RE: Linux hacked

From: Randori (randori82_at_hotmail.com)
Date: 10/25/04

  • Next message: Oftedahl, Douglas: "RE: Searching for Canadian IT Security agencies...."
    To: <security-basics@securityfocus.com>
    Date: Mon, 25 Oct 2004 14:08:46 -0500
    
    

    If you need any help with the Tripwire setup (gnu or commercial), let me
    know...I'd be more than happy to give some input. [[goes for anyone]]

                Andre Derek Protas
    Security Engineer | Electus Solutions
            www.electussolutions.com

    -----Original Message-----
    From: Nicholson, Dale [mailto:DNicholson@APACMail.com]
    Sent: Monday, October 25, 2004 8:58 AM
    To: Security Basics[List]
    Subject: RE: Linux hacked

    Thanks all for your support. The box remains offline for now but based on
    all of the good ideas provided on this list I have decided to start from
    scratch. I don't have the time or resources to ensure the machine is clean.
    Tonight I'm going to format the hard disk and start rebuilding.

    Does anyone have some good ideas on how to protect the machine while it's
    getting setup? How about ipchains rules? The way I built the machine
    before took almost a week to download and compile everything and I'm
    paranoid about getting re-hacked while this process is going on.

    One of the biggest differences from what I had set up before is I plan to
    install tripwire. Does anyone have a script already written to get new
    checksums when you upgrade a piece of software? How about experience
    setting up tripwire? I'm not sure how to tell it which files need to be
    looked at and which don't. I'm guessing this is a RTFM type of thing, but
    if someone has a good script already written that I could use as an example
    I would appreciate the help.

    Dale

    -----Original Message-----
    From: xyberpix [mailto:xyberpix@xyberpix.com]
    Sent: Sunday, October 24, 2004 6:55 AM
    To: miles@mstevenson.org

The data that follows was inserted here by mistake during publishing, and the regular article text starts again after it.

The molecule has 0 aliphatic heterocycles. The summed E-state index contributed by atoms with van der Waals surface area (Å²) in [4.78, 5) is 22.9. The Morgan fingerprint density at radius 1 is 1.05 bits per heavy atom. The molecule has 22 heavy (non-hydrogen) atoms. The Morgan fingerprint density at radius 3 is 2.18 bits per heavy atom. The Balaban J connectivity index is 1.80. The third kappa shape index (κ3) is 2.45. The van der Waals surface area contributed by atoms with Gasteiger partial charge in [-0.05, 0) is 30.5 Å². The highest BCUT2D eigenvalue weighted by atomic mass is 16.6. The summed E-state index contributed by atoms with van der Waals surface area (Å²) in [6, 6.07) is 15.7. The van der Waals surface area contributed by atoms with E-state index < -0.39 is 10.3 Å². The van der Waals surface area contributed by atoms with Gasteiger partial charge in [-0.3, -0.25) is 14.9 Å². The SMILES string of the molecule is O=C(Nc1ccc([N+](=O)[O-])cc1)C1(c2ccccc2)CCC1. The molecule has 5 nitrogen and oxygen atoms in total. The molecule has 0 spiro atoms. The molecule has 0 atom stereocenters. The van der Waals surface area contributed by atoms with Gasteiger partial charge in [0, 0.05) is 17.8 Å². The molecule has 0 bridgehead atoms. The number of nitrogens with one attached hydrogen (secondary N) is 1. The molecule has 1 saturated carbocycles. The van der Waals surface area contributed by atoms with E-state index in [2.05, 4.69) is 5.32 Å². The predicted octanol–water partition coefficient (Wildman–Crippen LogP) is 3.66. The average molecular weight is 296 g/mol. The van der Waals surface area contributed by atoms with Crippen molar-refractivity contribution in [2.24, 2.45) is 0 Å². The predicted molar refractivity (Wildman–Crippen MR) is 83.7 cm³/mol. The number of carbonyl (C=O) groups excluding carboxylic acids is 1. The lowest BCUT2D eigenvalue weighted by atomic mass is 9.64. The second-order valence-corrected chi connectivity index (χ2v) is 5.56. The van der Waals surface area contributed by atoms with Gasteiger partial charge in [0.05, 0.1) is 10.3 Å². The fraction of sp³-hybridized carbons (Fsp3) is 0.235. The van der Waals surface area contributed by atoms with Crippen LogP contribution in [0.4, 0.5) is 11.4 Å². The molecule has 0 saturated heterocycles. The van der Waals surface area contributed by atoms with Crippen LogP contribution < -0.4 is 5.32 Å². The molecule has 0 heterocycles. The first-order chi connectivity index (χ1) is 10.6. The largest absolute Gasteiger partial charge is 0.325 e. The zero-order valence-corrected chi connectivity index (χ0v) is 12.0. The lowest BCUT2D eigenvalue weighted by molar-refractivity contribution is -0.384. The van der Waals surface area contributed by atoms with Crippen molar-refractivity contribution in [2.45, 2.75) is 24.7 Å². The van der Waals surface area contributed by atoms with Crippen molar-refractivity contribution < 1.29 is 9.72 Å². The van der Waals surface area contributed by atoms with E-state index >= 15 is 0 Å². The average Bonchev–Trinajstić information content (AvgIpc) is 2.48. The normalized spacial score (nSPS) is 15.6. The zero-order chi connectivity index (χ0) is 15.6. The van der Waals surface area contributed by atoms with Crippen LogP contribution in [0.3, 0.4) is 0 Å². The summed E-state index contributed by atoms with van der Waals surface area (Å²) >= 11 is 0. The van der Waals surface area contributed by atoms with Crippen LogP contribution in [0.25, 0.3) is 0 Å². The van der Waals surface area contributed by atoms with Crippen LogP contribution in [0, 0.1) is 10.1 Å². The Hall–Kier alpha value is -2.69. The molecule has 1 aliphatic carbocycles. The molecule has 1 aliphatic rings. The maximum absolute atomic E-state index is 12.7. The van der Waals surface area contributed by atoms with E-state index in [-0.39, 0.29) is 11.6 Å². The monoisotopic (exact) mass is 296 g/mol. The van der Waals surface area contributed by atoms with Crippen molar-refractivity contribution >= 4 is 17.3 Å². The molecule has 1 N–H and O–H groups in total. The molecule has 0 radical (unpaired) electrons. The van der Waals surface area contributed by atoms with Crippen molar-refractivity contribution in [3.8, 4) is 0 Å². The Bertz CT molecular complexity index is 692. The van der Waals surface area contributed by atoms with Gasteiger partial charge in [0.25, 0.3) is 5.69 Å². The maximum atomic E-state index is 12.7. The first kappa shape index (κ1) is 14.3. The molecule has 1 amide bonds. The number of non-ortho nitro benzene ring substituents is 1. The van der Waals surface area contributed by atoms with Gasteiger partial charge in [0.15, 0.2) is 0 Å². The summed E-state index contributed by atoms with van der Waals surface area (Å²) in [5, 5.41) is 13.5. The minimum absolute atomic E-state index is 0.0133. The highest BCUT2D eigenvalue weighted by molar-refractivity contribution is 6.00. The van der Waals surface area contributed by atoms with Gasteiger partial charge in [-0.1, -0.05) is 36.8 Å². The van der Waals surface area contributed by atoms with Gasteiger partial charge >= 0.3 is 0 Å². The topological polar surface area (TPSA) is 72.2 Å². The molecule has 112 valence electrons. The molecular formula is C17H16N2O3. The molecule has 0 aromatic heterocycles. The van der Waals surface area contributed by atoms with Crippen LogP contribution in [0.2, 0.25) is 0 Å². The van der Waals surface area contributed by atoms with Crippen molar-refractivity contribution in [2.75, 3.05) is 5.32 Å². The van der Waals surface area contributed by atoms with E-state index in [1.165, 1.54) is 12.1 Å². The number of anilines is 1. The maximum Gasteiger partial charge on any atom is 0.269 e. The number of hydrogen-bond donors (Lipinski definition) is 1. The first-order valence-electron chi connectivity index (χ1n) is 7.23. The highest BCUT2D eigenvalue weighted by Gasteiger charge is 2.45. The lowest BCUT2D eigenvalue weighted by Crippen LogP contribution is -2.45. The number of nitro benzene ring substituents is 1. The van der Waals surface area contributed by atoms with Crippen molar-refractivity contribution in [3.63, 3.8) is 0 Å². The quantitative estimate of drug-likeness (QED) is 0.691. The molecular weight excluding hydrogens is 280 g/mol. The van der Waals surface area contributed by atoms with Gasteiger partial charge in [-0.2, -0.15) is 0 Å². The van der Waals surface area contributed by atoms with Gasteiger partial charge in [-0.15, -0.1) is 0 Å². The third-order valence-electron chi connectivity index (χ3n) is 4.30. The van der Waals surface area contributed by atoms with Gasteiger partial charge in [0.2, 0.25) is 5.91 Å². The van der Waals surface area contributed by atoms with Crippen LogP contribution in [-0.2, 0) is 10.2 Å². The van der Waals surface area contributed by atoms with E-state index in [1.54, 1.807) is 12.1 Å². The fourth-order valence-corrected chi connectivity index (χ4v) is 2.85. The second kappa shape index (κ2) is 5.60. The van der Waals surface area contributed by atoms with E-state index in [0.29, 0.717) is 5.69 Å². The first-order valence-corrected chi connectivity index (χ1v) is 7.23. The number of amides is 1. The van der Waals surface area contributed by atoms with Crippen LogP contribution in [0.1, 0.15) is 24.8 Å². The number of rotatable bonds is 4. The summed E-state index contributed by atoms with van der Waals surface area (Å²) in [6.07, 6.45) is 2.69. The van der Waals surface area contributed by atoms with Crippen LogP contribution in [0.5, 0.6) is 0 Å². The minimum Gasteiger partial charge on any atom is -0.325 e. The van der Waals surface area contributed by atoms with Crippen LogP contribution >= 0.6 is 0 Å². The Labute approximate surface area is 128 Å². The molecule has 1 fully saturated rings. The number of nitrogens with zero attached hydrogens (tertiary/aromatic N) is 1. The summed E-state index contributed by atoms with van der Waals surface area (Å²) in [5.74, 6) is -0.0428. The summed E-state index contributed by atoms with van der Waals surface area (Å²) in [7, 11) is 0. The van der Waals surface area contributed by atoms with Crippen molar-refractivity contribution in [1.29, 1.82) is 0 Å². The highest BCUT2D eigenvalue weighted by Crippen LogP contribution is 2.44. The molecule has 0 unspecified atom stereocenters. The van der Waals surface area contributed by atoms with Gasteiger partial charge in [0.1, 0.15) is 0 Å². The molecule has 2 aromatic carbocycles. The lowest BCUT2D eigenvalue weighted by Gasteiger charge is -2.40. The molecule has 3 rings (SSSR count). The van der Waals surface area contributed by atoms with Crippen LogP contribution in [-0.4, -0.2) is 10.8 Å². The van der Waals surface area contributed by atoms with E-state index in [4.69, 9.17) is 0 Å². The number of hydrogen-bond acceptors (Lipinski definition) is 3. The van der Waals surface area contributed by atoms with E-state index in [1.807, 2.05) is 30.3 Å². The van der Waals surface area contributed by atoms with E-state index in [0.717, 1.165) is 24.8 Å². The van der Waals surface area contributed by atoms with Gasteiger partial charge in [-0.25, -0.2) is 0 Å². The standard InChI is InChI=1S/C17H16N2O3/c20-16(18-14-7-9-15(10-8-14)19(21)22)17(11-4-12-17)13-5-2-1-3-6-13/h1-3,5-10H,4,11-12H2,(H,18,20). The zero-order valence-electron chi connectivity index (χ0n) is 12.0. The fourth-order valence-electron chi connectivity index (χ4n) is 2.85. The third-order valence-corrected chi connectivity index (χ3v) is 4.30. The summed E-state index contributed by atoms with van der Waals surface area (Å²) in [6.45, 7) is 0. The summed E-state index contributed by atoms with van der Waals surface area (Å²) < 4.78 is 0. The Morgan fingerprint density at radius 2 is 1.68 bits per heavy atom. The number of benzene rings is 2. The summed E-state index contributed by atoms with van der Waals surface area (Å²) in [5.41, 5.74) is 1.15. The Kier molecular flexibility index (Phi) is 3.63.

Cc: Security Basics[List]; Nicholson, Dale
    Subject: Re: Linux hacked

    I'd just like to say that it's for mail's like this one below that I am
    glad that I joined up to this list. Worthwhile info, no BS, and people
    willing to help.
    Dale, I'd also like to help out where I can on this one, feel free to
    get hold me off list as well. I do have a load of Linux experience, and
    security, so feel free.
    Thanks to all for the help that I've received from you in the past as
    well.

    xyberpix

    On Thu, 2004-10-21 at 18:16, Miles Stevenson wrote:
    > Dale,
    >
    > First of all, I'd like to point out that you are asking all the right
    > questions, and that I'm impressed by how far you've come without having
    any
    > sysadmin experience.
    >
    > Contrary to the advice that you have been given thus far, I'm hoping that
    you
    > have not interacted with the system at all so far, aside from unplugging
    it
    > from the network and/or shutting it down. If this is the case, then don't.

    > The first thing you want to do is take a forensically sound "image" of
    your
    > system, from which you can work. This way, you can work from the image,
    and
    > not the real system in trying to determine what happened and how you were
    > attacked. I think the best approach, is to boot your system with a
    separate
    > bootable CD, such as Knoppix STD, Phlak, or another forensics-focused
    > bootable linux OS. After you boot up into the OS running from CD, you can
    > connect the system back to your internal network. You can then use the dd
    and
    > netcat utilities, to take a perfect forensic snapshot of your system, and
    > send that snapshot to another system on the network.
    >
    > Instead of explaining how to do this, I will point you to another resource
    in
    > order to save space:
    > http://www.rajeevnet.com/hacks_hints/os_clone/os_cloning.html
    >
    > Once you have a forensic copy of your system, you can now safely continue
    your
    > investigation of what went wrong and why. You can also choose to
    completely
    > wipe and rebuild your system if that is the most appropriate course of
    action
    > for you, and you decide to investigate later. But, the longer you wait to
    > perform an investigation, the more difficult that investigation is going
    to
    > be. Choose carefully.
    >
    > The most important thing for you to keep in mind here, is that once your
    > system has been compromised, you can *no longer trust ANY of the data on
    your
    > system*. Netstat might lie to you. Your kernel might lie to you. In
    essence,
    > the attacker could have made any alterations to your systems to change the

    > way it behaves or what it reports to you. You can't trust the logs, you
    can't
    > even trust the output of the commands. This is why you have to run these
    > tools from a separate, TRUSTED source, such as from a read-only forensic
    CD
    > like Phlak. Don't trust the "ls" command on the hacked system, but DO
    trust
    > the "ls" command on your forensics disk. This is VERY important.
    >
    > This process is going to get more and more complicated as you continue,
    and is
    > best handled by someone with experience. If you can get to this point, and

    > then hand things over to someone else, I recommend it. If you are unable
    to
    > do that, then I am willing to help you as much as I can. But I think you
    > should first get to this point of taking a forensic snapshot of your
    system,